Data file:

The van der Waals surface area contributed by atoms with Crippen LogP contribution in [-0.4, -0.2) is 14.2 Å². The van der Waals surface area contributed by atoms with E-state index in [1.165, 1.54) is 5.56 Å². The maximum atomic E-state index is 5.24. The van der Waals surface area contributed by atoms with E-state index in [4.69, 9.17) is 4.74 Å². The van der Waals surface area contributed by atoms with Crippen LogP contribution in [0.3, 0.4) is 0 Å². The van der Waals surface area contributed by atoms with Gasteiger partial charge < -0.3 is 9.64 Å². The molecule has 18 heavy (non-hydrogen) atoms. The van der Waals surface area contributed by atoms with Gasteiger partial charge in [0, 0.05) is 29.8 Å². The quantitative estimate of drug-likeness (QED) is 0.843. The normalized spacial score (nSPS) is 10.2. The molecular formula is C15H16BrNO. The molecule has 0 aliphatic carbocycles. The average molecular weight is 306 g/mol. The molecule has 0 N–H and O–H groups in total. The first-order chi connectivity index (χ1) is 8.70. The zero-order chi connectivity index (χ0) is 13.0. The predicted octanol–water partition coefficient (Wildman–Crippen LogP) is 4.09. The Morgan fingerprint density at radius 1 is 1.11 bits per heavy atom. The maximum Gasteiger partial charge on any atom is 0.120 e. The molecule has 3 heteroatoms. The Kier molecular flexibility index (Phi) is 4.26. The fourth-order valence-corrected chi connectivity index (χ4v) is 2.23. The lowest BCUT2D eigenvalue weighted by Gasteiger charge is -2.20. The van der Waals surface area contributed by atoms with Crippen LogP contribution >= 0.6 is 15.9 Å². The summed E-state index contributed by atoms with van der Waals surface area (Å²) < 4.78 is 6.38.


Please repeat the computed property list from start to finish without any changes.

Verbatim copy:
The van der Waals surface area contributed by atoms with Crippen LogP contribution in [-0.4, -0.2) is 14.2 Å². The van der Waals surface area contributed by atoms with E-state index in [1.165, 1.54) is 5.56 Å². The maximum atomic E-state index is 5.24. The van der Waals surface area contributed by atoms with E-state index in [4.69, 9.17) is 4.74 Å². The van der Waals surface area contributed by atoms with Crippen LogP contribution in [0.3, 0.4) is 0 Å². The van der Waals surface area contributed by atoms with Gasteiger partial charge < -0.3 is 9.64 Å². The molecule has 18 heavy (non-hydrogen) atoms. The van der Waals surface area contributed by atoms with Gasteiger partial charge in [0, 0.05) is 29.8 Å². The quantitative estimate of drug-likeness (QED) is 0.843. The normalized spacial score (nSPS) is 10.2. The molecular formula is C15H16BrNO. The molecule has 0 aliphatic carbocycles. The average molecular weight is 306 g/mol. The molecule has 0 N–H and O–H groups in total. The first-order chi connectivity index (χ1) is 8.70. The zero-order chi connectivity index (χ0) is 13.0. The predicted octanol–water partition coefficient (Wildman–Crippen LogP) is 4.09. The Morgan fingerprint density at radius 1 is 1.11 bits per heavy atom. The maximum Gasteiger partial charge on any atom is 0.120 e. The molecule has 3 heteroatoms. The Kier molecular flexibility index (Phi) is 4.26. The fourth-order valence-corrected chi connectivity index (χ4v) is 2.23. The lowest BCUT2D eigenvalue weighted by Gasteiger charge is -2.20. The van der Waals surface area contributed by atoms with Crippen LogP contribution >= 0.6 is 15.9 Å². The summed E-state index contributed by atoms with van der Waals surface area (Å²) < 4.78 is 6.38.